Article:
Chinese officials have targeted operations of American companies in China by slowing customs clearance for them and stepping up regulatory scrutiny that can hamper operations.
The latest U.S. increase might hit American consumers harder, said Jake Parker, vice president of the U.S.-China Business Council, an industry group. He said the earlier 10% increase was absorbed by companies and offset by a weakening of the Chinese currency’s exchange rate.
A 25% hike “needs to be passed on to the consumer,” Parker said. “It is just too big to dilute with those other factors.”
Despite the public acrimony, local Chinese officials who want to attract American investment have tried to reassure companies there is “minimal retaliation,” he said.
“We’ve actually seen an increased sensitivity to U.S. companies at the local level,” he added.
The higher U.S. import taxes don’t apply to Chinese goods shipped before Friday. By sea, shipments across the Pacific take about three weeks, which gives negotiators a few more days to reach a settlement before importers may have to pay the increased charges.
The negotiators met Thursday evening. Then, after briefing Trump on the negotiations, U.S. Trade Representative Robert Lighthizer and Treasury Secretary Steven Mnuchin dined with the leader of the Chinese delegation, Vice Premier Liu He.
Liu, speaking to Chinese state TV on his arrival in Washington, said he “came with sincerity.” He appealed to Washington to avoid more tariff hikes, saying they are “not a solution” and would harm the world.
“We should not hurt innocent people,” Liu told CCTV.
At the White House, Trump said he received “a beautiful letter” from Chinese President Xi Jinping and would “probably speak to him by phone.”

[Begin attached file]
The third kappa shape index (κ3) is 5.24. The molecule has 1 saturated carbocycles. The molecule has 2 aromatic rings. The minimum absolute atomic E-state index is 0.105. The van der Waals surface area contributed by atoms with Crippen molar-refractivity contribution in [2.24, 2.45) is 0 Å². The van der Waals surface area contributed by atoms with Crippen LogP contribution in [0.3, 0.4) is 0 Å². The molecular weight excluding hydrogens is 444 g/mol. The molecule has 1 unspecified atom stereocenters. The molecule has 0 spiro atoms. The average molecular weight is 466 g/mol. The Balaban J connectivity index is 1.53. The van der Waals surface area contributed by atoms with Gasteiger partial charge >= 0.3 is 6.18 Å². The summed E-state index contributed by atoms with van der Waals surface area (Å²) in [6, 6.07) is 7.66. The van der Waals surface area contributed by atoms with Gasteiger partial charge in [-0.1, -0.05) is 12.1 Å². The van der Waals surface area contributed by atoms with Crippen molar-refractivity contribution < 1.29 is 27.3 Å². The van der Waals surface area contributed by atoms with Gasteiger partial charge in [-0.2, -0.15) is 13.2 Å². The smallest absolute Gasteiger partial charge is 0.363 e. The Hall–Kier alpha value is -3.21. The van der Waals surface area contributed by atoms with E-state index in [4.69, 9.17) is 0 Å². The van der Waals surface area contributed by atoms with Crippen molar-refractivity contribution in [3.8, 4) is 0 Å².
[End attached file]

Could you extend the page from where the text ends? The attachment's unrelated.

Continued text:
The two countries are sparring over U.S. allegations Beijing steals technology and pressures companies to hand over trade secrets in a campaign to turn Chinese companies into world leaders in robotics, electric cars and other advanced industries.
This week’s setback was unexpected. Through late last week, Trump administration officials were suggesting that negotiators were making steady progress.
U.S. officials say they got an inkling of China’s second thoughts about prior commitments in talks last week in Beijing but the backsliding became more apparent in exchanges over the weekend. They wouldn’t identify the specific issues involved.
A sticking point is U.S. insistence on an enforcement mechanism with penalties to ensure Beijing lives up to its commitments. American officials say China has repeatedly broken past promises.
China wants tariffs lifted as soon as an agreement is reached, while U.S. officials want to keep them as leverage to ensure compliance.
“A real enforcement mechanism is critical,” the American Chamber of Commerce in Shanghai said in a statement.
Also Thursday, Canadian Prime Minister Justin Trudeau urged Trump in a phone call to press China to release two Canadians who have been held for five months.
The men were detained in apparent retaliation after Canada arrested an executive of Chinese tech giant Huawei on U.S. charges of bank fraud.
McDonald reported from Beijing. AP videojournalist Dake Kang contributed to this report.